D'Souza v. Washington Metropolitan Area Transit Authority et al

Filing 69

MEMORANDUM OPINION AND ORDER denying 62 MOTION for Reconsideration of Letter Order dated January 9, 2017 (ECF Document No. 60) filed by Washington Metropolitan Area Transit Authority. Signed by Judge Paula Xinis on 2/8/2017. (aos, Deputy Clerk)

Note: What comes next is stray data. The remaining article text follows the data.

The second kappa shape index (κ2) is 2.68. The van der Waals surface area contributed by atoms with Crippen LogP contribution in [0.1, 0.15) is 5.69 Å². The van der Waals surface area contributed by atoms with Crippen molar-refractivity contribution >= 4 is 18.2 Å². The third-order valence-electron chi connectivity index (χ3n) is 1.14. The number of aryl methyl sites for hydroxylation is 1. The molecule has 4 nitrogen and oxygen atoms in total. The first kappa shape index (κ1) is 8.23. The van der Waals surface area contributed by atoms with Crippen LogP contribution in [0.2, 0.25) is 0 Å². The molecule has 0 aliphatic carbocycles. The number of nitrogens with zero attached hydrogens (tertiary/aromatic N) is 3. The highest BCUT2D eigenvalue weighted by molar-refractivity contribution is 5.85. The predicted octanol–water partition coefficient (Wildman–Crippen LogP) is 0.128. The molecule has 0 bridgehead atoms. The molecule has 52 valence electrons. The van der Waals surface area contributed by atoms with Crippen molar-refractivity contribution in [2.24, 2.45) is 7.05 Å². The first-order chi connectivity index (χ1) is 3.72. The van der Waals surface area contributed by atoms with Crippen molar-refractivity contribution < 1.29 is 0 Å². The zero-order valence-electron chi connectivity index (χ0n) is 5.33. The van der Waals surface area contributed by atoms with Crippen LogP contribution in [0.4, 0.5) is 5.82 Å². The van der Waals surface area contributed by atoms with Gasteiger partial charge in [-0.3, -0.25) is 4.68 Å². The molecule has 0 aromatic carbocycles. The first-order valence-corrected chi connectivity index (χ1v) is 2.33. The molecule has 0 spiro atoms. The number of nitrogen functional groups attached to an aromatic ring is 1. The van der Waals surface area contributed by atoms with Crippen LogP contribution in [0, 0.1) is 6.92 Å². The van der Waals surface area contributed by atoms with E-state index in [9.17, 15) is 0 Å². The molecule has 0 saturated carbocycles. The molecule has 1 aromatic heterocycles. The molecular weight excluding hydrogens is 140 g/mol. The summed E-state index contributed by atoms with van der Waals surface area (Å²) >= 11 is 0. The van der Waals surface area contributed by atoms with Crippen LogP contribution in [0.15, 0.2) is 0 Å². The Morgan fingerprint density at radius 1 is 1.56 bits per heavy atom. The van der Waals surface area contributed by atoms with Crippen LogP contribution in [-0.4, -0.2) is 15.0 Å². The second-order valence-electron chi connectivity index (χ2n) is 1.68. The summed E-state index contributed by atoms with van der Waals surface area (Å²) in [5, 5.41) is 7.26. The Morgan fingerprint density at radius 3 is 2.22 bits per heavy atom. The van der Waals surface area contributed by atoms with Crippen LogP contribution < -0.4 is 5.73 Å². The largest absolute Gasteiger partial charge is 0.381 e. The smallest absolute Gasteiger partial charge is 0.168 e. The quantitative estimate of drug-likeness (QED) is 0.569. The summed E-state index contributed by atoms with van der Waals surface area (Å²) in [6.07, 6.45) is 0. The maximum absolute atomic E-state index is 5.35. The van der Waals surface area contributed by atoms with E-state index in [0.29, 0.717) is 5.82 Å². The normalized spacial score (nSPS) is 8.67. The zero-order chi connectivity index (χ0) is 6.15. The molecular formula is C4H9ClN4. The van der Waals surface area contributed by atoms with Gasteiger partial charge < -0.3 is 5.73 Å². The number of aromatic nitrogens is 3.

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IN THE UNITED STATES DISTRICT COURT FOR THE DISTRICT OF MARYLAND LUCY D’SOUZA * Plaintiff * v * WASHINGTON METROPOLITAN AREA TRANSIT AUTHORITY * Defendant Civil Action No. PX-15-1979 * *** MEMORANDUM OPINION Pending is Defendant Washington Metropolitan Area Transit Authority’s (“WMATA”) Motion to Reconsider this Court’s Letter Order dated January 9, 2017 (ECF No. 60) denying Defendant’s eleventh hour request to designate life-care expert, Trudy Koslow, well beyond the expert designation deadline that this Court has set – and reset – on several occasions. ECF No. 62. Defendant further moves for the Court to reconsider its Order denying Defendant’s request for a protective order limiting the deposition of Defendant’s witnesses designated pursuant to Rule 30(b)(6) of the Federal Rules of Civil Procedure. Plaintiff opposes the Motion to Reconsider. ECF No. 68. For the reasons that follow, Defendant’s Motion is DENIED. A. Procedural History Related to Expert Designations This case suffers from a long and convoluted pretrial history centered on expert discovery. Because Defendant takes umbrage at this Court’s January 9, 2017 Order denying designation of its life care planner well beyond the deadline for Defendant’s expert designations, this history bears comprehensive review. On November 23, 2013, Plaintiff, a now 76 year-old woman, was involved in a car 1 accident while a passenger on one of WMATA’s MetroAccess motor vehicles. As a result, she allegedly suffered serious traumatic brain damage, loss of consciousness, broken bones, respiratory failure and hearing loss. ECF No. 62-1. Plaintiff originally filed her negligence action against Defendant in the Circuit Court for Prince George’s County on April 22, 2015. ECF No. 2. Defendant removed the case to this Court on July 6, 2016. ECF No. 1. On August 18, 2015, the Court issued the first scheduling order in this case, originally setting Plaintiff’s expert disclosures under Rule 26(a)(2) of the Federal Rules of Civil Procedure at January 29, 2016 and Defendant’s at February 18, 2016. ECF No. 16. That same day, Defendant moved to extend time regarding expert disclosures, representing to the Court that during an earlier Rule 16 teleconference, Defendant noted that “the damages aspects of [Plaintiff’s] case are comprehensive and complicated.” ECF No. 17. In light of Plaintiff’s damages profile – which was already known to Defendant – Defendant requested that its expert disclosures be due on April 29, 2016. ECF No. 17-1 at 2–3. Defendant also emphasized in its request that while the Court at the status conference “seemed amenable to the deadlines requested,” the Court nonetheless would schedule a status conference in January of 2016 “in order to maintain control.” ECF No. 17-1 at 2. The Court then granted Defendant’s motion to allow Defendant sufficient time to designate experts responsive to Plaintiff’s “comprehensive and complicated” damages profile. ECF No. 18. On January 28, 2016, Plaintiff then requested that all expert designations be extended one month to accommodate voluminous medical records that Plaintiff had yet to receive. ECF No. 20. Defendant did not object to that motion and did not ask for additional time beyond the proposed defense expert disclosure deadline of May 31, 2016, even in light of Plaintiff’s representations regarding outstanding medical records. The Court granted this second request. 2 ECF No. 21. Plaintiff then requested, and Defendant did not oppose, an additional month extension on expert disclosures to accommodate Plaintiff’s expert neurologist who had suddenly lost his brother, sister-in-law and nephew in a car accident. ECF No. 23. This request put Plaintiff’s expert disclosures due on March 30, 2016 and Defendant’s on June 30, 2016. Once again, Defendant did not raise any objection or seek additional time beyond a June 30, 2016 deadline. ECF Nos. 23 and 24. Notably, this was Plaintiff’s final request for any extensions of expert deadlines. By all accounts, Plaintiff then complied with her discovery obligations. She disclosed all medical records by early 2016 and met her expert disclosure deadlines, designating all experts and disclosing all reports by March 30, 2016. ECF No. 25 (“On March 30, 2016, Plaintiff specifically disclosed Pedro Steven Macedo, M.D. (neurologist); Peter Sorman, Ph.D (psychology/neuropsychologist); Lynne Trautwein, R.N. (nurse life care plan); Thomas Borzilleri, Ph.D. (economist)”). Accordingly, by March 30, 2016, almost one year ago, Defendant had Plaintiff’s life care expert report – a comprehensive fourteen page analysis of Plaintiff’s future medical needs – and all underlying support and documentation.1 Thereafter, Defendant has filed several requests to amplify and amend expert discovery, much of which has been granted despite significant delay to the orderly progression of this case. In particular, this Court granted Defendant’s request for Plaintiff to submit to a medical examination pursuant to Rule 35 of the Federal Rules of Civil Procedure and the continuance of Defendant’s expert disclosures by ninety days, until August 29, 2016. ECF Nos. 25, 28. 2 This 1 Plaintiff has provided to the Court the February 2016 expert life care plan that was prepared by Lynne Trautwein, R.N. and disclosed to Defendant on March 30, 2016. 2 Rule 35 permits the Court to order that the Plaintiff “submit to a physical or mental examination by a suitably licensed or certified examiner.” Fed. R. Civ. P. 35. It does not supplant Defendant’s ability to designate experts 3 Court then fielded further disputes between the parties regarding the conditions set for the Rule 35 examination, most notably whether Plaintiff would be permitted either to videotape the examination or have an independent observer present. ECF Nos. 29, 30. This Court held a status conference on this matter, after which the parties submitted an “Agreed Order” setting the conditions of the Rule 35 examination. ECF Nos. 33, 34. This Order not only resolved the outstanding disputed issues regarding the Rule 35 examination, but extended discovery deadlines (of which Defendant’s expert disclosures were next in the queue) by an additional 30 days. ECF No. 35, 36. Now Defendant’s expert disclosures became due September 28, 2016. Of special import is that the Court ordered the Rule 35 examiner, Dr. Richard M. Restak, to disclose his Rule 35 report “within 15 days of the examination.” ECF No. 35. This the doctor did not do. In fact, even though Dr. Restak met with Plaintiff on September 8, 2016, no report was authored because Dr. Restak claimed – and Defendant endorsed – that he could not complete the report without Plaintiff submitting to an evaluation by an otolaryngologist, Dr. Ashkan Monfared, M.D. at the George Washington University-Medical Faculty Associates. Dr. Restak also claimed to need a records review by a neuroradiologist and the deposition of Christine D’Souza, Plaintiff’s daughter, before he could author a report. ECF No. 37. This Court ordered once again that Dr. Restak comply with this Court’s original order and author a report based on his medical examination of Plaintiff by no later than October 14, 2016. ECF No. 41. Notably, once Dr. Restak complied, his report highlighted that his “inability” to write a report was better characterized as a choice. Despite not yet having the above stated “requirements,” Dr. Restak opined in his report that “it’s certain from the review of the records that Ms. D’Souza sustained multiple traumatic injuries in the November 26, 2013 accident, which included a brain injury as well as multiple fractures in the cervical spine and left necessary to mount a defense to liability or damages. 4 zygomatic arch, and the left clavicle.” ECF No. 62-4 at 5 (emphasis added). Indeed, what became plain from Dr. Restak’s report is that he wished to understand more about Plaintiff’s hearing loss, and so requested that Ms. D’Souza see Dr. Monfared. Id. Accordingly, despite the fact that granting Defendant’s request for Ms. D’Souza to submit to audiology testing would further delay discovery, delay the resolution of her case, and compel that she submit to another examination, the Court ordered such testing be conducted by no later than November 7, 2016 and within a ten mile radius of Plaintiff’s residence. The Court issued this order only after yet another extensive status conference with the parties on October 24, 2016 and over Plaintiff’s vigorous objection. ECF Nos. 39–44. Specifically, Plaintiff noted that Plaintiff’s post-accident hearing loss is undisputed. ECF No. 39 at 1. Plaintiff also noted that Defendant claimed a need to rebut Plaintiff’s “alleged cortical deafness,” even though Plaintiff had never claimed to suffer from “cortical deafness.” Id. Finally, Plaintiff underscored that she had already undergone relevant testing related to hearing loss during her treatment, the results of which the Defendant and Dr. Restak had for months. Id. at 2. Nonetheless, the Court gave Defendant the benefit of the doubt, albeit with limitations regarding the testing. By this October 24 status conference, the Defendant’s September 28, 2016, expert disclosure deadline had come and gone. The parties had already engaged in extensive discovery regarding the nature, severity and permanence of Plaintiff’s injuries. The Court had conducted no fewer than four status conferences related to the scope of expert discovery. Defendant had been in possession of not only Plaintiff’s life care plan since March 30, 2016, but all of the underlying expert reports and medical documentation. Yet not once had Defendant ever raised the potential that it may need more time to allow for the designation of Defendant’s own expert life care 5 planner. Then, on December 27, 2017, three months after Defendant’s expert disclosures were due, Defendant for the first time sought leave to designate Ms. Koslow as its life care plan expert. ECF No. 55. In its request, Defendant admits that it had waited until after November 28, 2016 to forward to Ms. Koslow “Plaintiff’s expert reports” as well as “Plaintiff’s video deposition,” along with Dr. Restak’s reports. Id. at 3. Defendant also argued that the delay was excusable because Ms. Koslow’s life care plan was “based on Dr. Restak’s assessment” and advances “a treatment alternative for the Plaintiff that best addresses her needs.” Id. Specifically, the “treatment alternative” is to place Plaintiff in a skilled nursing facility rather than provide for her needs at home through 24-hour skilled nursing care.3 Accordingly, on January 25, 2017, after this Court’s fifth telephone conference concerning expert discovery, Defendant’s request to designate Ms. Koslow well beyond the expert discovery deadline was denied because Defendant failed to show requisite good cause. ECF No. 60. Defendant now moves for this Court to reconsider its order. ECF No. 62. Plaintiff once again vigorously and rightfully objects. ECF No. 68. Once again, the Court denies Defendant’s request. B. Analysis on Motion to Reconsider Defendant’s Expert Designation Out of Time The party moving to reconsider a court’s prior order must demonstrate either change in controlling law or additional evidence not previously available, or that the Court has “patently misunderstood a party or has made a decision outside the adversarial issues presented to the Court by the parties, or has made an error not of reasoning but of apprehension.” Potter v. Potter, 199 F.R.D. 550, 552 (D. Md. 2001) (internal citations and quotations omitted). See also Innes v. Bd. of Regents of the Univ. Sys. of Md., 121 F. Supp. 3d 504, 506–07 (D. Md. 2015). Defendant 3 The Court has reviewed all expert reports that Plaintiff provided to Defendant in March 2016. 6 has not met its burden here. First, Defendant advances the same arguments that it did at the January 9, 2017 telephonic hearing. Defendant argues that essentially Ms. Koslow was unable to opine on Plaintiff’s needs until Dr. Restak issued his final report in November of 2016. Not only is this argument a rehash of the January 9th hearing, it is not credible. Since March 30, 2016, Defendant knew (because Plaintiff complied with her expert disclosure deadlines), that Plaintiff’s supported accident-related damages include: *sustained traumatic brain injury as demonstrated by MRI imaging and an array of postaccident deficits. See March 28, 2016 Report of Expert Neurologist Pedro Macedo, MD. *poor hearing, significant balance problems, tremor in the left hand, weakness in the left hand and both legs, and is in need of total, round-the-clock care by her daughter. Id. *an array of cognitive, academic, motor functioning, memory, visual-spatial, executive, attentional and emotional deficits. See December 2015 Neuropsychological Evaluation of Lucy D’Souza conducted by Peter B. Sorman, Ph.D. Additionally, as early as March 30, 2016, Defendant knew that Plaintiff’s experts viewed the above-described injuries as permanent and causally related to the November 23, 2013 accident. Most critically, Defendant also had the Plaintiff’s comprehensive life care plan which itemized in great detail the future needs of Plaintiff. For Defendant now to say that its own life care expert was unable to generate a responsive life care plan within the expert discovery deadline simply blinks at reality. Indeed 7 Ms. Koslow in her report admits to reviewing the Plaintiff’s expert reports, life care plan and medical records that were in the Defendant’s possession since early 2016. Defendant provides no explanation for Ms. Koslow did not receive this information sooner and offer a responsive opinion within the Court’s discovery deadlines. Nor can Defendant use Dr. Restak as a plausible reason for delay. First, Defendant chose to wait until June of 2016 before contemplating a request for a Rule 35 examination. Then, despite knowing that Plaintiff suffered from some post-injury hearing loss since receiving the medical records in late 2015, Defendant chose to wait until after Dr. Restak’s report to request further audiology testing in October 2016, after the defendant’s deadline for expert designations had since passed. This audiology testing never took place, and yet ultimately posed no barrier to Dr. Restak rendering final opinions to include his views on Plaintiff’s hearing loss.4 More to the point, Koslow’s report emphasizes the undisputed bottom line: “that Ms. D’Souza sustained a traumatic brain injury and has hearing impairment and lateralized weakness as indicated in the reports.” All of this is evidence that Defendant had since early 2016 which should have prompted Defendant to designate defense experts who could assess, and if necessary, rebut Plaintiff’s experts within the discovery deadlines. At base, Defendant offers no new evidence or makes no new legal arguments in its motion to reconsider. Nor has Defendant demonstrated that the Court “patently misunderstood” its arguments or made an error “not of reasoning but of apprehension.” Potter, 199 F.R.D. at 552 (internal citations and quotations omitted). Rather, Defendant expresses dissatisfaction with the 4 Defendant blames the failure to accomplish this testing on the Court’s geographic limitations regarding the test site. ECF No. 62-1, n.6. Interestingly, Defendant had never brought to the Court’s attention that this geographic limitation “virtually assured [the testing’s] nonperformance” at the time the testing should have been completed, although Defendant is quick to assert that claim now. Id. The Court further notes that Dr. Restak ultimately was able to complete his report and render a final opinion as to Plaintiff’s hearing loss through consultation with Dr. Monfared only, thus begging the question as to how “essential” the audiology testing was in the first instance. 8 Court’s ruling but never once addresses why Defendant did not timely designate a life care planner, and the attendant underlying experts, within the discovery deadlines set by the Court. Deadlines set by this Court are not mere suggestions. Nor are they loose guideposts that should be moved down the line to accommodate Defendant’s seriatim approach to discovery. The Court repeatedly warned both parties that discovery will come to an end according to the scheduling order in place at the time and that both sides should plan accordingly. Defendant did not so plan, and had supplied no good cause for this Court to extend its expert discovery deadline yet a seventh time. Defendant’s Motion to Reconsider its ruling on the late designation of Ms. Koslow is therefore denied. C. Facts Surrounding Defendant’s Objection to Plaintiff’s 30(b)(6) Depositions At the outset it bears noting that a 30(b)(6)5 deposition has taken place on all of Plaintiff’s designated topics save for one. ECF No. 68. Specifically, the outstanding topic concerns “all facts and documents upon which [Defendant] base[s] [its] contention set forth in [its] Eighth Defense that “Plaintiff’s injuries and damages as alleged in the Complaint are not causally related to the occurrence; and her healthcare provider treatment, resulting expenses and other economic losses and damages as alleged in the Complaint were neither reasonable not necessary.” Id. Nonetheless, Defendant moves to reconsider the Court’s previous Order that the 30(b)(6) deposition on all of Plaintiff’s designated topics be completed on or before January 27, 2017. In so doing, Defendant objects to the overbreadth of the topics and to related document production requests. ECF No. 62-1 at 12–13. Ultimately, Defendant’s requested relief – that the 5 A deposition noted pursuant to Rule 30(b)(6) of the Federal Rules of Civil Procedure permits a Defendant corporation or organization to designate one or more persons as deponents to testify on its behalf regarding preidentified topics described with “reasonable particularity.” The testimony is offered “on behalf of,” and thus is binding on, the corporation. Id. See also United States v. Taylor, 166 F.R.D. 356, 361 (M.D.N.C. 1996) (“[T]he corporation is obligated to prepare the designees so that they may give knowledgeable and binding answers for the corporation.”). 9 Court “[w]hen and where appropriate issue a protective Order in favor of Defendant WMATA” regarding the 30(b)(6) depositions – is vastly overbroad to the point that it is non-enforceable and is denied on this basis. Id. at 14. That said, the history on this issue once again bears repeating. On January 6, 2017, one week before the close of fact discovery, Defendant filed a scathing letter accusing Plaintiff of last minute gamesmanship in the noting of her intent to take a 30(b)(6) deposition. ECF No. 57. Specifically, Defendant argued that “Plaintiff violated almost every discovery rule and discovery guideline regarding noticing and scheduling the deposition of a corporate defendant.” Id. at 3. Defendant further accused Plaintiff of never discussing with Defendant “the broad spectrum of topics,” in the 30(b)(6) notice that Defendant would have the Court believe Defendant had just received. Indeed, Defendant complained that “Plaintiff’s counsel has not given undersigned counsel for WMATA time to even contact and clear dates with appropriate WMATA employees,” and has “at the last minute, deluged this case with limitless discovery inquiries that are overwhelming and in some cases irrelevant.” Id. What Defendant did not disclose to the Court in its January 6, 2017 letter is that: 1. Plaintiff first provided the 30(b)(6) deposition topics via email to Defendant on November 10, 2016, two months before the January 6 letter. ECF No. 59-1. 2. Defendant received and reviewed the topics and responded on November 10 by email, lodging overbreadth and privilege objections only as to topics 6–8, 10–12, and 13 (a) and (b). ECF No. 59-2. 3. Plaintiff on more than one occasion offered an array of deposition dates, none of which Defendant could accommodate. Plaintiff also addressed Defendant’s objections to the selected topics. ECF Nos. 59-2, 59-3. 10 Furthermore, this Court had already granted a joint motion to modify the scheduling order to accommodate Plaintiff’s 30(b)(6) depositions (ECF No. 48), underscoring that Defendant had ample advance notice of Plaintiff’s proposed 30(b)(6) deposition. Defendant then complained to this Court in its January 6, 2017 letter in manner only fairly viewed as lacking in candor to the tribunal. The Court denied Defendant’s request for protective order as to the designated 30(b)(6) areas, and ordered that the 30(b)(6) depositions be completed by January 27, 2017. D. Analysis on Motion to Reconsider the Court’s 30(b)(6) Ruling In its motion to reconsider, Defendant presents no grounds warranting reconsideration. Further, with regard to the only remaining 30(b)(6) topic, Defendant’s “objection” is not an objection at all. Defendant simply states that “this defense will be addressed by Dr. Restak and Ms. Koslow with permission.” ECF No. 62-1. In so doing, Defendant implicitly agrees that the topic is set forth “with reasonable particularity” and is answerable by persons in the Defendant’s control. Defendant is thus obligated to designate one or more “persons who consent to testify on its behalf,” about “information known or reasonable available to the organization,” and such testimony will be binding on Defendant. See Fed. R. Civ. P. 30(b)(6). Defendant must coordinate this deposition to take place by close of business on February 13, 2017. Failure to comply may put Defendant at risk of limiting its right to present evidence and lodge defenses related to this last remaining topic. CONCLUSION For the foregoing reasons, Defendants Motion to Reconsider (ECF No. 62) is DENIED. 2/8/2017 Date /S/ Paula Xinis United States District Judge 11